here. In order to explore this issue in regards to the mass shootings there are a couple central questions.
Question #1: Would banning guns even help?
This should be the first question when we approach any potential solution to a problem. Will it even solve the problem? In this case you have to consider the various statistics that gun lobbyists throw out there. For example here is an article stating that FBI statistics show more fatalities from hammers and clubs than from rifles. Even in the most recent event the killings started with a knife before he went to the gun. Another recent story going around involves two twelve year old girls that stabbed their friend 19 times in the woods.
So what do these statistics tell us? In my mind they tell us that we have a much deeper problem than the access of guns. However this does not show us definitively that there would not be any benefit from increased control on guns. There is a truth in the cliche statement "guns don't kill people, people kill people" however there is also unarguable truth in the fact that guns make it significantly easier to kill people and allow people to be able to kill more people. With that being said would getting rid of guns in the world save some innocent lives? Probably. If the shooters in each of these incidents had only knives instead of guns chances are there would have been less victims before they were stopped.
This leads us to our second question.
Question #2: Are we capable of banning all guns?
One thing that constantly seems to be coming up with these shooters is that they were often already diagnosed with a mental illness. My understanding is that it is already illegal to own a gun when you are diagnosed with a mental illness which means that many of these shooters were already banned from owning guns, and yet they got a gun. This shows an inability by our government to enforce the regulations already in place and makes me wonder how they could enforce stricter regulations. If the government establishes stricter regulations and is not able to enforce them, this means that less honest people would own guns because they would obey the regulations in place, however the inability to enforce would cause just as many criminals to own guns. Following the trail of common sense leads to a society in which criminals have guns and the honest citizen does not.
However my understanding is that there are societies who have successfully adopted and enforced stricter gun control. Australia is apparently a great example. So let's assume we can successfully reproduce what Australia did here in the United States. Would it be better? Would we be safer? According to the article I linked to, the rates of death by a gun decreased 50%. That sounds good right?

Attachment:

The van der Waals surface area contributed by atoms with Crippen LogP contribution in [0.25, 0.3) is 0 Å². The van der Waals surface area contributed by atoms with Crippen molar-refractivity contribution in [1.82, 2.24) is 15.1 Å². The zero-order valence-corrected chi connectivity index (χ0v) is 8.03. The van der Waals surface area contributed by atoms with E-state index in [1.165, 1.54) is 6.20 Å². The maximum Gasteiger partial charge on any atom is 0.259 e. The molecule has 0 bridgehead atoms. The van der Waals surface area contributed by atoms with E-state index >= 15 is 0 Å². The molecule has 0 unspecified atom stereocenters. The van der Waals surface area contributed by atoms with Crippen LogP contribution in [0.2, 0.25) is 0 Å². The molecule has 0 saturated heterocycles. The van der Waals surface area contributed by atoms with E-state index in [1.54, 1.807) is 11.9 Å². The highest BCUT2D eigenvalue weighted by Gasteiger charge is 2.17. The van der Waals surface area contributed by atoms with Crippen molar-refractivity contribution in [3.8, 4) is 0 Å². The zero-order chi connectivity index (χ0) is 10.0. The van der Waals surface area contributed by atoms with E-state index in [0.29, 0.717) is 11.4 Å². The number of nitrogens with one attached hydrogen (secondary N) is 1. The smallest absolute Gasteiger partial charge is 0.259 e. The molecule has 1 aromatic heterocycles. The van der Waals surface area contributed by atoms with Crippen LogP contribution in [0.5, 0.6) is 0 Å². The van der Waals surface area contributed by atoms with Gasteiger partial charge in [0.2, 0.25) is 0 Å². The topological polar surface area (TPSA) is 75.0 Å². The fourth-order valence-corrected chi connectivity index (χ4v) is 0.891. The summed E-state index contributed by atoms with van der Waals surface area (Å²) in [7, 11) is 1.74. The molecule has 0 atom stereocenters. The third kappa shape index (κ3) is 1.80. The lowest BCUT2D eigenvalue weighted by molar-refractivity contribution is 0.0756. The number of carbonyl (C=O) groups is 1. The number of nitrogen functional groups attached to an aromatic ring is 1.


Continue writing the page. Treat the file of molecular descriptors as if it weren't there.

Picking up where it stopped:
Question #3: Are there any risks to increased gun control?
Gun activists are constantly quoting the second amendment but I think most people have forgotten why that was there. It was to ensure our citizen's ability to fight a corrupt government. If all guns were controlled and regulated by our government and our government were to become corrupt we would have no way of fighting against them. The reason we were able to win our independence from England was because at the time pretty much every citizen owned a gun. Father's taught their sons how to use guns so even the young boys had the ability to defend themselves from approaching troops. Our founding fathers recognized this right and felt it important enough to put into our constitution in case the government ever became corrupt. Hitler and Stalin are famous for banning all guns. That was one of their first acts to be sure that the citizens of their respective countries couldn't revolt.
So would increased gun control save some lives? Possibly, however it is hard to say that the potential benefits outweigh the potential risks. As horrible as these mass shootings are the possibility of a Stalin or a Hitler coming to power would be a much greater problem. To me that is a great risk for a superficial solution. Banning the guns will not take care of the root of the problem. As I mentioned in my first post, guns were available before these shootings started taking place. So it seems to me that it would be much more beneficial to look at the root of the problem and to find a deeper solution.